Cookie policy: This site uses cookies (small files stored on your computer) to simplify and improve your experience of this website. Cookies are small text files stored on the device you are using to access this website. For more information please take a look at our terms and conditions. Some parts of the site may not work properly if you choose not to accept cookies.


Subscribe or Register

Existing user? Login

Acute leukaemia - characteristics and treatment

Leukaemia is a disease of the reticuloendothelial system and is characterised by the uncontrolled proliferation of leucocytes. Accumulation of these abnormal white cells results in bone marrow failure, peripheral blood involvement and infiltration of organs. Advances in the treatment of acute leukaemia have improved the chance of cure from almost zero to between 25 and 80 per cent, depending on the patient’s age and type of leukaemia.

By Raj Nijjar


In most cases, the aetiology of leukaemia is not fully understood. Like other cancers, it is thought to result from a combination of factors as shown in Table 1, p100.


In leukaemia, the normal process of haemopoiesis (production of blood cells) is altered (see Figure 1, p100).

The main classification is into acute and chronic leukaemia. In acute leukaemia, the normal bone marrow is replaced by a malignant clone of immature blast cells. Based on morphology, cytochemistry and immunology, acute leukaemia is subdivided into:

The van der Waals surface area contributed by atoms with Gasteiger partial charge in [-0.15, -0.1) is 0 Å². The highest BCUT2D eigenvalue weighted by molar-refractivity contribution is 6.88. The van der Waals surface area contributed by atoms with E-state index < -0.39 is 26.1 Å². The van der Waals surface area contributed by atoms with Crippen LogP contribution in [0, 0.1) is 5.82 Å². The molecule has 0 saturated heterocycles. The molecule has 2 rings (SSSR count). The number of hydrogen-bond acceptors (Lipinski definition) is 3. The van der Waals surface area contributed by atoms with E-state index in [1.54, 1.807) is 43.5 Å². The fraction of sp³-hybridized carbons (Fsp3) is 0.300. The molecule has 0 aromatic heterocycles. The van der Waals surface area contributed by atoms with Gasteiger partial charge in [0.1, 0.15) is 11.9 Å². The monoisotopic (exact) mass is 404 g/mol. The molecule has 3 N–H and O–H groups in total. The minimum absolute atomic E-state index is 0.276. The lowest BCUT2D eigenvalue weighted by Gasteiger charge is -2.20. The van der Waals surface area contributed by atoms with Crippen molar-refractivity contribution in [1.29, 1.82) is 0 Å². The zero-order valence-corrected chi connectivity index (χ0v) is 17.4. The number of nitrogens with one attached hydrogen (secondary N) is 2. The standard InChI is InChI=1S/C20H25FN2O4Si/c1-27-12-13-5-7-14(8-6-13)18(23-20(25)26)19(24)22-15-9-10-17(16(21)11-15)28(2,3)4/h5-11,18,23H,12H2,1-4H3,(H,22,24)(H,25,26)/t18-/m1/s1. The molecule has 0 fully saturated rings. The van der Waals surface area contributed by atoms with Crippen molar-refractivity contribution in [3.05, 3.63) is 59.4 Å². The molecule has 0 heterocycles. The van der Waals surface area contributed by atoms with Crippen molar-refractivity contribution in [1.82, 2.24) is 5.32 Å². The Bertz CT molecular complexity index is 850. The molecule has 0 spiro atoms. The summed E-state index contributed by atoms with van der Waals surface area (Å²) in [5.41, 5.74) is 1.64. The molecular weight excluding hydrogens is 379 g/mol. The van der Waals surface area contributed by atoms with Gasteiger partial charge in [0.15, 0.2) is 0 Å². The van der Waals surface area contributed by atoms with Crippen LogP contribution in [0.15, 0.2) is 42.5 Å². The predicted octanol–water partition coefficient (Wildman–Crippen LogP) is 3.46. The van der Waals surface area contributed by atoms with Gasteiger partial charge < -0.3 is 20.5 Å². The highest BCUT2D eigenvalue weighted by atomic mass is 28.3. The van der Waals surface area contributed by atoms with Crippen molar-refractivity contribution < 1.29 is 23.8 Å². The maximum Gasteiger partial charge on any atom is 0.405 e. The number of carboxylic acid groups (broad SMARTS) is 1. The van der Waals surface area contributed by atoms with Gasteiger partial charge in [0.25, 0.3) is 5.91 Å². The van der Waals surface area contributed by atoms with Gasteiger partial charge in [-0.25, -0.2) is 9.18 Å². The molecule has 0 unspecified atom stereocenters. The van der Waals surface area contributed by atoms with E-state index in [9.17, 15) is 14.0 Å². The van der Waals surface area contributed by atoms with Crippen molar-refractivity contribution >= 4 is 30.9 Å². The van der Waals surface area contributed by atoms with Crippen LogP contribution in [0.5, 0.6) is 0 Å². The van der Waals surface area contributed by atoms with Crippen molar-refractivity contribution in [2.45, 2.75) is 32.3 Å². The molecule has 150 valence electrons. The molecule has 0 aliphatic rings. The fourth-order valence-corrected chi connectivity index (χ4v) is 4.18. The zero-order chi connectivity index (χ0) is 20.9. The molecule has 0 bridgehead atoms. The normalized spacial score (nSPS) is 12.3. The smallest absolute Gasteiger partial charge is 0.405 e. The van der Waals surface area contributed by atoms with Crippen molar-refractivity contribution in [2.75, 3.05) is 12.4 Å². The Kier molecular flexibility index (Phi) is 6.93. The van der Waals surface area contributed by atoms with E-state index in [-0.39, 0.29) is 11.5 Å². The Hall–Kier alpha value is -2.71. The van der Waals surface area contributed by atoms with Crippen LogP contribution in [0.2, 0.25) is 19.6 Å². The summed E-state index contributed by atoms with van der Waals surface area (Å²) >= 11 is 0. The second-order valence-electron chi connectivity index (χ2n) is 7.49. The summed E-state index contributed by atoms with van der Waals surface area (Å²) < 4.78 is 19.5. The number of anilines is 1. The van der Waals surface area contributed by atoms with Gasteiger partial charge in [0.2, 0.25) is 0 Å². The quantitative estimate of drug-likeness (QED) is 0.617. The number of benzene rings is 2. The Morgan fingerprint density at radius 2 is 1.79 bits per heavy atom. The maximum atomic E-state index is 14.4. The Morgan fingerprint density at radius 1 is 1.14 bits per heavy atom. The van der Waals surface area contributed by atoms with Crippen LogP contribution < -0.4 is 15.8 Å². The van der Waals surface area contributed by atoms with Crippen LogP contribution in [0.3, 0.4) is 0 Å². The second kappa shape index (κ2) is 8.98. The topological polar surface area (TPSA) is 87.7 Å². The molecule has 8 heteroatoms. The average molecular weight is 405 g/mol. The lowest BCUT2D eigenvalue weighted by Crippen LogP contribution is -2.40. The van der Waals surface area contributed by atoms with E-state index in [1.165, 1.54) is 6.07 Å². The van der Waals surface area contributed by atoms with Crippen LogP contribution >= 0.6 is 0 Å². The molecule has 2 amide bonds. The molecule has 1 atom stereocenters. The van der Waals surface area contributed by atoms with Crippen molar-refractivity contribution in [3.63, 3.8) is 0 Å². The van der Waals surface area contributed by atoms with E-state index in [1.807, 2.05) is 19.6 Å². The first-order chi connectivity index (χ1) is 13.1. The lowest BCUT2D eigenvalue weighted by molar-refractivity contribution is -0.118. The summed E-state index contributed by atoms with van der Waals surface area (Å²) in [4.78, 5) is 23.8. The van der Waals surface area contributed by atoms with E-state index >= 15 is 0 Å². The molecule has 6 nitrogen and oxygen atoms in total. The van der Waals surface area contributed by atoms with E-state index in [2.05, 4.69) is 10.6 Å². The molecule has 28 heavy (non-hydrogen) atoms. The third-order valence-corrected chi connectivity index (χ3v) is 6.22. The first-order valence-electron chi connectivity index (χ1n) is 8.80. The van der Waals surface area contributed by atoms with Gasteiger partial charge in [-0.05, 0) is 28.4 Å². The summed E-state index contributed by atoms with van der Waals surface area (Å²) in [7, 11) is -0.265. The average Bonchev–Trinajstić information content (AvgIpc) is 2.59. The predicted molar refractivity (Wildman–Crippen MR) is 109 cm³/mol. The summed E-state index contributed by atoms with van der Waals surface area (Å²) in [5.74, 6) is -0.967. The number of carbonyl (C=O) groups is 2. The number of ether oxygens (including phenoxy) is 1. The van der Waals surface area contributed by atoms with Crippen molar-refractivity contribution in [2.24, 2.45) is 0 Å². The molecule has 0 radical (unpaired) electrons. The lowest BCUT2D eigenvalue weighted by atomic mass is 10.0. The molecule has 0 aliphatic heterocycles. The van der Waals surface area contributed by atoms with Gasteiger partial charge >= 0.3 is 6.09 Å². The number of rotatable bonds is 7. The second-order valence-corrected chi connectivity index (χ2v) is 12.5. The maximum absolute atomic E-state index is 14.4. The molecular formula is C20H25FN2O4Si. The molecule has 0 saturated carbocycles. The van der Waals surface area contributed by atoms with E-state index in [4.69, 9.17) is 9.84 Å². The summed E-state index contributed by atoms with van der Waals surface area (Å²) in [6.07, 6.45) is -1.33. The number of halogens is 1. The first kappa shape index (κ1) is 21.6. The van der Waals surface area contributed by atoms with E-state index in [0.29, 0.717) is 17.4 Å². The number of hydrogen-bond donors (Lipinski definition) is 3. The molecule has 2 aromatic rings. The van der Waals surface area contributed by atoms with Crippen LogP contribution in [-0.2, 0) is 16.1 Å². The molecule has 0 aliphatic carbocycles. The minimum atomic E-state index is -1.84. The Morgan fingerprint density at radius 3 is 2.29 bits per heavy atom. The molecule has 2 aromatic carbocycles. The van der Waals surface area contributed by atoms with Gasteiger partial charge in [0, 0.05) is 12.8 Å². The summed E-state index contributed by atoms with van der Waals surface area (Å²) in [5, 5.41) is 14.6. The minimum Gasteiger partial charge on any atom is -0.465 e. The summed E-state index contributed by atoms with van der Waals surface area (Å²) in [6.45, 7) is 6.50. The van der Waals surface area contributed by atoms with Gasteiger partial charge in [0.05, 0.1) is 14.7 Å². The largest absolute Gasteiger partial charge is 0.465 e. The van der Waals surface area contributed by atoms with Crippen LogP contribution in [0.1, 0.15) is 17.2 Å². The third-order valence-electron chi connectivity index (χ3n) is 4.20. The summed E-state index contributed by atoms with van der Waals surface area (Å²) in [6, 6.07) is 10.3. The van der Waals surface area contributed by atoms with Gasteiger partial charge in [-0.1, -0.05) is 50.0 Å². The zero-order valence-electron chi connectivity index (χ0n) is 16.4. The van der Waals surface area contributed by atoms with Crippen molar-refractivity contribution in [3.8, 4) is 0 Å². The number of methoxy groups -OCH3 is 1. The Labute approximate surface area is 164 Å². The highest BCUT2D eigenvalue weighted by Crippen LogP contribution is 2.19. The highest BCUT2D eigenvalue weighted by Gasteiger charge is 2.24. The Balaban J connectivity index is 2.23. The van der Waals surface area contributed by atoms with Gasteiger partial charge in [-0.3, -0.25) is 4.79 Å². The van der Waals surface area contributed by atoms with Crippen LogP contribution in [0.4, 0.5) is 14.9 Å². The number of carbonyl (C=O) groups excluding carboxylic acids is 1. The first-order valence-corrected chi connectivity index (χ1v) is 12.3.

• Acute myeloid leukaemia (AML), which involves the myeloid lineages (ie, cells from which such cells as neutrophils, eosinophils, monocytes, basophils are derived)
  • Acute lymphoblastic leukaemia (ALL), in which the abnormal proliferation is in the lymphoid progenitor cells (ie, immature lymphocytes)

Both AML and ALL are further subdivided: AML into eight variants and ALL into three variants, according to the French-American- British (FAB) scheme (see Table 2, p101).

On the basis of surface antigen expression, ALL is divided in to T-cell lineage and B-cell lineage (see Table 3, p101).

Download the attached PDF to read the full article.

Citation: Hospital Pharmacist URI: 10976725

Have your say

For commenting, please login or register as a user and agree to our Community Guidelines. You will be re-directed back to this page where you will have the ability to comment.

Recommended from Pharmaceutical Press

Search an extensive range of the world’s most trusted resources

Powered by MedicinesComplete
  • Print
  • Share
  • Comment
  • Save
  • Print Friendly Version of this pagePrint Get a PDF version of this webpagePDF

Supplementary information

Newsletter Sign-up

Want to keep up with the latest news, comment and CPD articles in pharmacy and science? Subscribe to our free alerts.